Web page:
Domestic Industry by Respondent

There are a number of ways in which Section 337’s domestic industry requirement interacts awkwardly with today’s globalized economy. The most interesting domestic industry debates at the ITC often involve multinational companies with cross-border supply chains, international product development operations, and/or global licensing strategies. In those cases, the agency has to decide on a case-by-case basis whether enough of the right kind of activities have occurred in the United States such that “an industry in the United States, relating to the articles protected by the patent . . . exists or is in the process of being established.”

In Multi-Stage Fuel Vapor Canisters (Inv. 1140), the domestic industry question has gotten especially complex. The accused products are vapor-filtering canisters used in automobile fuel tanks, and the asserted patent describes a method for using carbon filters to reduce fuel vapor emissions. Complainant Ingevity, however, doesn’t make fuel tanks or vapor canisters; it makes carbon pellets and honeycombs that it sells to other companies who make all sorts of different products, including vapor canisters.

The carbon that Ingevity makes does not practice the asserted patent. The company argues, however, that its domestically manufactured carbon pellets and honeycombs should qualify as domestic industry products because its customers use the products to manufacture fuel vapor canisters in the United Sates that practice the claims of the patent.

This line of argument is particularly curious in this case, because the customer Ingevity relies on to establish a domestic industry is also one of the respondents in the investigation being accused of infringement. That respondent is Europe-based Mahle, a multinational auto parts maker who apparently buys a bunch of carbon from Ingevity and does some but not all of its fuel vapor canister manufacturing in the United States.

Allowing a complainant to rely on a respondent’s activity to satisfy the domestic industry test certainly doesn’t seem fair. It’s also not compatible with the purpose of the domestic industry requirement, which Congress intended to ensure that “the statute be utilized on behalf of an industry in the United States.”

In arguments before the administrative law judge, Mahle claimed that “the purpose of Section 337 is to protect and encourage investments in domestic industries” and noted that “allowing a respondent’s activities to satisfy the domestic industry requirement would only discourage actual and potential respondents from making domestic investments and conducting domestic activities that could later be used against them in a Section 337 Investigation.”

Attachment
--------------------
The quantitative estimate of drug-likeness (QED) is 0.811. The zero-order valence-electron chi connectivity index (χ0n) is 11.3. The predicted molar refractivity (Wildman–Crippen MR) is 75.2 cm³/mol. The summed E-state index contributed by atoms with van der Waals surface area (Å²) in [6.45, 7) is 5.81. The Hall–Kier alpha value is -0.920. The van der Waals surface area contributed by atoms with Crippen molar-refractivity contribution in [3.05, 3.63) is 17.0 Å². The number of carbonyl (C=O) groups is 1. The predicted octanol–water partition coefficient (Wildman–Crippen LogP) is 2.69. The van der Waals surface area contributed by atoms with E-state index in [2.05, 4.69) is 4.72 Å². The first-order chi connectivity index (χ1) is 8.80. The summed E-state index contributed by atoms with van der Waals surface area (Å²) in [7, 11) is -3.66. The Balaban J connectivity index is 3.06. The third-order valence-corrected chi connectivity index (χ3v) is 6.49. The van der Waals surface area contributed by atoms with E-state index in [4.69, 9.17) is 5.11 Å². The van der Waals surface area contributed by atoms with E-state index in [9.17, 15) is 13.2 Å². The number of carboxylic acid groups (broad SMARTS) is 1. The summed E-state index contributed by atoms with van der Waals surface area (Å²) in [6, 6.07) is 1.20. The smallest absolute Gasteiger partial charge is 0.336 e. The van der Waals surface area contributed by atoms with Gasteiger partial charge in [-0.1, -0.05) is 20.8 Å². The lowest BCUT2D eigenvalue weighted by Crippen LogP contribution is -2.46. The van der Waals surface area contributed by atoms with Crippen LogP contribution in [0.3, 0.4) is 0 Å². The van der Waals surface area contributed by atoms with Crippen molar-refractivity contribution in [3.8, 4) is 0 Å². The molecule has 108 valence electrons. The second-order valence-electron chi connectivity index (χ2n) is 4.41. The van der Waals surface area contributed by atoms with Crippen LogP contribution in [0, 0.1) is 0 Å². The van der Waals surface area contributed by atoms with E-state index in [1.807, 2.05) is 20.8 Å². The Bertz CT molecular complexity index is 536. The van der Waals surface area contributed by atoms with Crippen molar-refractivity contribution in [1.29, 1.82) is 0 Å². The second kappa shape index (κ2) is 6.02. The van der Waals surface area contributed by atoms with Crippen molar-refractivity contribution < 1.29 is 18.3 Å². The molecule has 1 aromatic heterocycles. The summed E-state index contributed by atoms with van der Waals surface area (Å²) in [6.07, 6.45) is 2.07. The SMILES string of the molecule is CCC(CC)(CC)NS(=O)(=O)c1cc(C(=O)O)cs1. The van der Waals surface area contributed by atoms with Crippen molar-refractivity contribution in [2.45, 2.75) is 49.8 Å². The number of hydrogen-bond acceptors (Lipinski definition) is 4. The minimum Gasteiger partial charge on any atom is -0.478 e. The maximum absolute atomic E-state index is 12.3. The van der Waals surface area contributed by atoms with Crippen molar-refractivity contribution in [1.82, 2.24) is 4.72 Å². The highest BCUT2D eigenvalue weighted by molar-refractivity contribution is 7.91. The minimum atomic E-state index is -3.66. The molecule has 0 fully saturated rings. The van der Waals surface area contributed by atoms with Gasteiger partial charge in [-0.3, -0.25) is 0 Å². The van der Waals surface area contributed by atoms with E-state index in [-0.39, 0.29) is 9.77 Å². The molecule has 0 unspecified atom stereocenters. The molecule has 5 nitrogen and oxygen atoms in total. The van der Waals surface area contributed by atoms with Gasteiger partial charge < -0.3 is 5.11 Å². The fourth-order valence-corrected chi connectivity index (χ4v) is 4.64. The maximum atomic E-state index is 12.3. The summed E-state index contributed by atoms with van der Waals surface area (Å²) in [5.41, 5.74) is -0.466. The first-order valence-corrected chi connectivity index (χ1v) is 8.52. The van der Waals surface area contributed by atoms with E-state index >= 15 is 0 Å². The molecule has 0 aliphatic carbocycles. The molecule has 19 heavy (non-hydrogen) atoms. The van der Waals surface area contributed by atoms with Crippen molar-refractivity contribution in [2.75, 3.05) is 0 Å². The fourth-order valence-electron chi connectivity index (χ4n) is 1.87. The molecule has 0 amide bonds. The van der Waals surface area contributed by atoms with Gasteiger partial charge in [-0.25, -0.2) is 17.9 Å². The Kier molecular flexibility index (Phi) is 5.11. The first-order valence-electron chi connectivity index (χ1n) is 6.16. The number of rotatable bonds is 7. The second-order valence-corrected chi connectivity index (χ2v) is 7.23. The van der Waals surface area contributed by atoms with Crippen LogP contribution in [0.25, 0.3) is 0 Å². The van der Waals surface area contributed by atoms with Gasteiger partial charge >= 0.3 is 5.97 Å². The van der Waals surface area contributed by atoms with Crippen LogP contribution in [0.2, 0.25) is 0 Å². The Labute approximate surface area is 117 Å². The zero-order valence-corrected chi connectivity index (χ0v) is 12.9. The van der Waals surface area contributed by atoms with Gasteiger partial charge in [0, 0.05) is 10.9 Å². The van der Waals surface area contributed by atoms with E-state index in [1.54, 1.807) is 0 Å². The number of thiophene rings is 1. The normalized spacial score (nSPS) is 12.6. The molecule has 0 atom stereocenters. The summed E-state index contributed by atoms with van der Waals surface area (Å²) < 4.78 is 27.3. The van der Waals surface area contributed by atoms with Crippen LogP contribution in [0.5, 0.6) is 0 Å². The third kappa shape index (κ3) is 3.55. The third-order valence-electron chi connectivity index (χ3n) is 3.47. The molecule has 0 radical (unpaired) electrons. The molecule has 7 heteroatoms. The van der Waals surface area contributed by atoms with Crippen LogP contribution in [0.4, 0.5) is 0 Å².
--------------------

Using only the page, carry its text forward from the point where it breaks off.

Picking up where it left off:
It will be interesting to see how the ALJ deals with this issue in the final initial determination scheduled for release in January.

Fancy Bendy Straws

On October 8, the ITC received a new Section 337 complaint accusing a score of Chinese manufacturing companies of infringing a patent for a reusable folding drinking straw. The complainant, U.S.-based Final Straw, claims these manufacturers have “directly copied or made replicas of” its product at “an epidemic level.”

In some ways, this is the ideal Section 337 patent case. In most cases, the ITC merely provides redundant administrative adjudication of disputes already being heard in federal court while threatening to impose an inappropriately excessive remedy. But in cases like this one where numerous alleged infringers are able to sell a large number of cheaply manufactured, copycat products through online channels without any U.S. presence, ITC litigation can provide complainants with a uniquely effective way to enforce their patent rights without significantly interfering in the proper work of federal district courts.

And this case may end up being especially easy for complainants because it’s quite likely that all of the respondents will default. That is, they will choose not to challenge the complaint, because the cost of defending themselves in foreign litigation outweighs the benefits (if they win) of continuing to sell the accused product in the United States.

But the actions of these respondents could have an impact beyond their own business, because like many complainants in their situation, Final Straw is asking the ITC to issue a special remedy known as a “general exclusion order” that would block imports of all accused products regardless of their source. This remedy is available under Section 337 if it is “necessary to prevent circumvention of an exclusion order limited to products of named persons” or when the ITC finds that “there is a pattern of violation . . . and it is difficult to identify the source of infringing products.”

In cases where every named respondents defaults so no one challenges the allegations, the law imposes an additional requirement that the complainant provide “substantial, reliable, and probative evidence” in support of its claims before the ITC can grant a general exclusion order. There’s every reason to believe Final Straw will meet this burden in its case.

The troubling consequence of a general exclusion order, however, is that it acts as injunctive relief against all current and potential future producers awarded without any adversarial proceedings to determine, among other things, the validity of the asserted patents.

This problem may be particularly relevant in the straw case, as Final Straw’s patent essentially describes a rubber straw inside four metal tubes. It might be nice to have a court review the validity of that patent before a trade agency summarily denies consumers the benefit of competitively-priced fancy drinking straws.

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